When I decided to go see the volcano Cumbre Vieja in eruption, in La Palma, the cheapest way to get there was through Tenerife. When I visited my friend Jose between Zaragoza and Cuenca, we were talking about the highest places in the world where we had already been and his record was the Teide. So, when I booked the flight to Tenerife, I did it so that I could also visit this island. But, again, I didn’t want to spend a lot of money. I was going alone and renting a car in those days, I don’t know why, was at exorbitant prices, so I spent 3 days in Tenerife by public transport / hitchhiking.
So I returned from La Palma, arrived at the port of Los Cristianos at 7:30 pm and took a bus to Candelaria and from there a ride with Eduardo, Couchsurfer with whom I set to have dinner, to San Cristóbal de la Laguna. It was very interesting to visit this Canary Island with some locals, too bad it was always at night, when I didn’t feel like photographing so much. After some tapas, accompanied by Canarian wine and a good conversation about aviation, I realized that I had just missed a bus and that I would only have another one in about an hour, so Eduardo took me for 20 minutes, in the opposite direction to him, to drop me off near La Orotava, where Marcos Antonio, also Couchsurfer, would host me. Thank you again Eduardo!
It was already late, so I quickly went to bed, knowing that Marcos had to work in the morning and that eventually, he could accompany me exploring the island in the afternoon. The next day, I woke up with this incredible view:
I took a bus to Icod de los Vinos, approximately an hour’s drive. Tenerife has a transport card, the Ten+, which I bought at the airport, but then it is not easy to top it up, as there are no machines at the bus stops and not even in the terminals, you can only charge it at the ticket offices, which are often closed. It doesn’t pay off. It is also possible to buy the ticket on board, which is what I always ended up doing, although that means always carrying cash.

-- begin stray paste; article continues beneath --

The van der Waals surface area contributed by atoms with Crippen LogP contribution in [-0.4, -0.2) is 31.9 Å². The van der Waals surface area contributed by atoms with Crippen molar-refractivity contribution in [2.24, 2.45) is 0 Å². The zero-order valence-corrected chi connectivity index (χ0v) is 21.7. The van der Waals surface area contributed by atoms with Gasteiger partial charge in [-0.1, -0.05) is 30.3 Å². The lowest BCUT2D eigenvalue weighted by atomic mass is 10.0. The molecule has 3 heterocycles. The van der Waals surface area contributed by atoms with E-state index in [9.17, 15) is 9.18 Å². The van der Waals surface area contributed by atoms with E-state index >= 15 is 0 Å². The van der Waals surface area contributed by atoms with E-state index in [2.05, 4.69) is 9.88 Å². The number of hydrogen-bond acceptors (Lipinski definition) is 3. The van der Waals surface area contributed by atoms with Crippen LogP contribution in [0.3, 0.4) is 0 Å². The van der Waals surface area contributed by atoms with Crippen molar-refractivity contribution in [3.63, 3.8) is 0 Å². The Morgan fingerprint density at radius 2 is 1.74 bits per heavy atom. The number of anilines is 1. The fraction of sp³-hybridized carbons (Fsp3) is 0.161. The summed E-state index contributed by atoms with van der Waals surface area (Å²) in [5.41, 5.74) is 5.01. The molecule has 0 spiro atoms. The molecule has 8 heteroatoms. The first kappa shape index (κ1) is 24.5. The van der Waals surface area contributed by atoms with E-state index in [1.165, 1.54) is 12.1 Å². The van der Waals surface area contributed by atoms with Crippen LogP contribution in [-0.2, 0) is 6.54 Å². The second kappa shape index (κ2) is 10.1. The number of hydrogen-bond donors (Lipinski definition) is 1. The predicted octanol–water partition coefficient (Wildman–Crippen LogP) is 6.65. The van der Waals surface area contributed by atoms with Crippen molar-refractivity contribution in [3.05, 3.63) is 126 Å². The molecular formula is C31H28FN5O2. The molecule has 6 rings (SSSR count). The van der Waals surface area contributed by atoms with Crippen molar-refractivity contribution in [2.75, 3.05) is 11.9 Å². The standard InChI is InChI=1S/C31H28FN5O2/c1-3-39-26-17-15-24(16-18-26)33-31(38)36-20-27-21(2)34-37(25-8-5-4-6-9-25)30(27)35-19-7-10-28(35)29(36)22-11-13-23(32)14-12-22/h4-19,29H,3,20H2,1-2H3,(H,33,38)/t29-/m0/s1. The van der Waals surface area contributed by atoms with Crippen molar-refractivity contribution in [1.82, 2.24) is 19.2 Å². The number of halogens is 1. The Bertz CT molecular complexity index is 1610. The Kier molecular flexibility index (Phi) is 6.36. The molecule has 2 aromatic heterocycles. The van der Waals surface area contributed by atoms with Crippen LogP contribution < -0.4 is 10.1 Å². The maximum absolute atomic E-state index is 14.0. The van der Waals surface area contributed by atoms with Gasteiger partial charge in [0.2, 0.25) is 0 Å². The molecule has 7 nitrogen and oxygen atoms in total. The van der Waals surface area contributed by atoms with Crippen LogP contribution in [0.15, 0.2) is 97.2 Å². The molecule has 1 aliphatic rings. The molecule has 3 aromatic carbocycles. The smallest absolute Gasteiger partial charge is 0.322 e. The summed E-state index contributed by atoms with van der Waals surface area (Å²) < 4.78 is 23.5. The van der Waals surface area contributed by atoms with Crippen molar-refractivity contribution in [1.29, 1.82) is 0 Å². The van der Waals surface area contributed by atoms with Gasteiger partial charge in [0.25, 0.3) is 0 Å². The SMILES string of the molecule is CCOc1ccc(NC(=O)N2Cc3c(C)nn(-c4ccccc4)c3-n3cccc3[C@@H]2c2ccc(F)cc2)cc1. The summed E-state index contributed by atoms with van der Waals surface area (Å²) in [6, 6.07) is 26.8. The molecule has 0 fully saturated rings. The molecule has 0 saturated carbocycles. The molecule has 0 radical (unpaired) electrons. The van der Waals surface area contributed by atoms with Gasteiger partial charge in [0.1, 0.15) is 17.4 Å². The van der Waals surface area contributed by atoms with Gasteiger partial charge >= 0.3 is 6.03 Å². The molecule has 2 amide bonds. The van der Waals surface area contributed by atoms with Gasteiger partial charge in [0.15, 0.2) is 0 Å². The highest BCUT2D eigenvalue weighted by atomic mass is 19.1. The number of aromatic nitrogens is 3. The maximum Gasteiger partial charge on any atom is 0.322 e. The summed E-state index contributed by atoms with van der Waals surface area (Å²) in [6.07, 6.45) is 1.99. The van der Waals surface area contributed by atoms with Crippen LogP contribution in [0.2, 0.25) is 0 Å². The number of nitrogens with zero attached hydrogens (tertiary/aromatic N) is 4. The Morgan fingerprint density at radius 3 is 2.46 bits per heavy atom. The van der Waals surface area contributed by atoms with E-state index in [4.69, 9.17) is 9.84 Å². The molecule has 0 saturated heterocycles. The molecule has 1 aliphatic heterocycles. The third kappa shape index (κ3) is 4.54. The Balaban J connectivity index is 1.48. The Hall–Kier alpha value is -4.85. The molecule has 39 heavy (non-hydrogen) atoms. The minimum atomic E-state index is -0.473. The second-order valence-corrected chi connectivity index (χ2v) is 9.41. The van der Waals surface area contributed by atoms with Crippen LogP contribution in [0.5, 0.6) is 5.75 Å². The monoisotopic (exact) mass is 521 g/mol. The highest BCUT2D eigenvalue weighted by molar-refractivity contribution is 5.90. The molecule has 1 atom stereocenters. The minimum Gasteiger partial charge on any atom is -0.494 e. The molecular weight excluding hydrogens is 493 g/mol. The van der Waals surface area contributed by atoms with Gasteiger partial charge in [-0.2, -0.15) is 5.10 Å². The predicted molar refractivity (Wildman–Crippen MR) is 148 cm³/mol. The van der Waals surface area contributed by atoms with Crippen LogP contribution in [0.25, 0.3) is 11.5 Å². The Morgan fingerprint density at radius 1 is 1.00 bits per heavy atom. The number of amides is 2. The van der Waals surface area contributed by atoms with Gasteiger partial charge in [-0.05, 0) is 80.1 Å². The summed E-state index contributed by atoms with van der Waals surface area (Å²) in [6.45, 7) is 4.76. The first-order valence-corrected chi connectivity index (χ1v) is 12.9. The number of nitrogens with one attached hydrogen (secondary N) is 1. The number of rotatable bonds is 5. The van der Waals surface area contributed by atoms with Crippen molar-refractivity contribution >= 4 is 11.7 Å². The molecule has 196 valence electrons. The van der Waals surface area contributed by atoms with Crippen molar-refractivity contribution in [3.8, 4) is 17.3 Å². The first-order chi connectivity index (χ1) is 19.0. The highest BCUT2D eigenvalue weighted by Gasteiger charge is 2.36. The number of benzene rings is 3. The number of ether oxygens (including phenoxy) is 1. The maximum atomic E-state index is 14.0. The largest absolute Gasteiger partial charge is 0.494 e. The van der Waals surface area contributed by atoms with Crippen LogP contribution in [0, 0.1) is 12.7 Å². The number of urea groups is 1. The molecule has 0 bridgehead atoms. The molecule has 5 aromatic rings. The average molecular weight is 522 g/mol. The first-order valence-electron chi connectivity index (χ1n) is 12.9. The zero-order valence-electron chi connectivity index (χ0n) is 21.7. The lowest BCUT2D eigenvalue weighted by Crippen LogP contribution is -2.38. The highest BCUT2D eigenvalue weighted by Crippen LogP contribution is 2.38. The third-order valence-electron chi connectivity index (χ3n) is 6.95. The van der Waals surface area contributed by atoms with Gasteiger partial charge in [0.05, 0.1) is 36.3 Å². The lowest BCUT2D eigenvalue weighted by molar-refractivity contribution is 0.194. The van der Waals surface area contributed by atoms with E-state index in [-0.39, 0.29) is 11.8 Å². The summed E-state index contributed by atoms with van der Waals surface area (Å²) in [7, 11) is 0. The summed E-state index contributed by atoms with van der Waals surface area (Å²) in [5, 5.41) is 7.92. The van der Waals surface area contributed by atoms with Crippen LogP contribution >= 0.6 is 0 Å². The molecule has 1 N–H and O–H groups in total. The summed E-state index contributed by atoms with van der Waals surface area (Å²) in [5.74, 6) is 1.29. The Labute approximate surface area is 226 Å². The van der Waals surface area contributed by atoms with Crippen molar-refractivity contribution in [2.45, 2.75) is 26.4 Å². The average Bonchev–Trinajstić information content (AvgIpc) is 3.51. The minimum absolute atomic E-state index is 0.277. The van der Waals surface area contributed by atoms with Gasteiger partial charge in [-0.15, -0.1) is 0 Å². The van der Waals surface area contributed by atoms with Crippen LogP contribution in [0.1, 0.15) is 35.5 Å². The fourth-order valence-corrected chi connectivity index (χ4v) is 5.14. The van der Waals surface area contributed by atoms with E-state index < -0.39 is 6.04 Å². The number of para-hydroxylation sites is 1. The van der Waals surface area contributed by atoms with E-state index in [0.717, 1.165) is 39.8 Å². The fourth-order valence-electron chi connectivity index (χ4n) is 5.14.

This village is known for its Millenary Drago, but it was there that I started to pay attention to the beautiful windows and Canarian balconies. I got off the bus the furthest away from Parque del Drago, and walked in its direction along the beautiful streets, passing the Town Hall and the garden that surrounds the Church, where you can see the famous tree perfectly from. This one is inside Parque del Drago, surrounded by other endemic species, but entry costs €5 and I didn’t think it was worth it.
From Icod de los Vinos I took a bus to Garachico. It was Sunday, so there was only one bus per hour. When the bus finally arrived that’s when I discovered the issue of not being able to top up the card on board and as it was Sunday, the ticket office was closed. I had a €50 bill and a few coins, I was missing 40 cents because the driver didn’t accept the bill and even suggested that I go charge the card at the gas station above and catch the next bus, an hour later… Ridiculous! Fortunately, a couple of tourists who came in the front row lent me the money I needed. Along the way, fields and fields of banana trees, one of the most exported products of the Canary Islands.
When I was looking for a Couchsurfer, I sent requests to everyone I could identify with. Since the pandemic started, fewer people accept to receive guests, in addition to the fact that now CS is paid, so many people may not even be active anymore. Before Marcos Antonio accepted me, Martin did, a French traveler who lives on a sailboat, but who told me right away that he wouldn’t have much availability to be with me, as he had to study a lot for university. So when Marcos accepted me, I politely declined the first offer, but we still agreed to meet in the town where he is living, for a drink. And so it was!
After a nice local beer, Martin returned to his study and I went to explore this beautiful little town by the sea. There are two main attractions in Garachico, the Plaza de la Libertad, with several churches and colonial buildings around it, and the Natural Swimming Pools, reminiscent of those in Porto Moniz, Madeira.
In the meantime Marcos couldn’t get out of work, so I continued to explore the island by public transport. I took a bus to Buenavista del Norte and from there I would take another to Punta del Teno, a cape from where you can see the Acantilados de los Gigantes, rocky cliffs 500 to 800 meters high. Unfortunately, the road there was cut because they were shooting some movie, so access was impossible that day.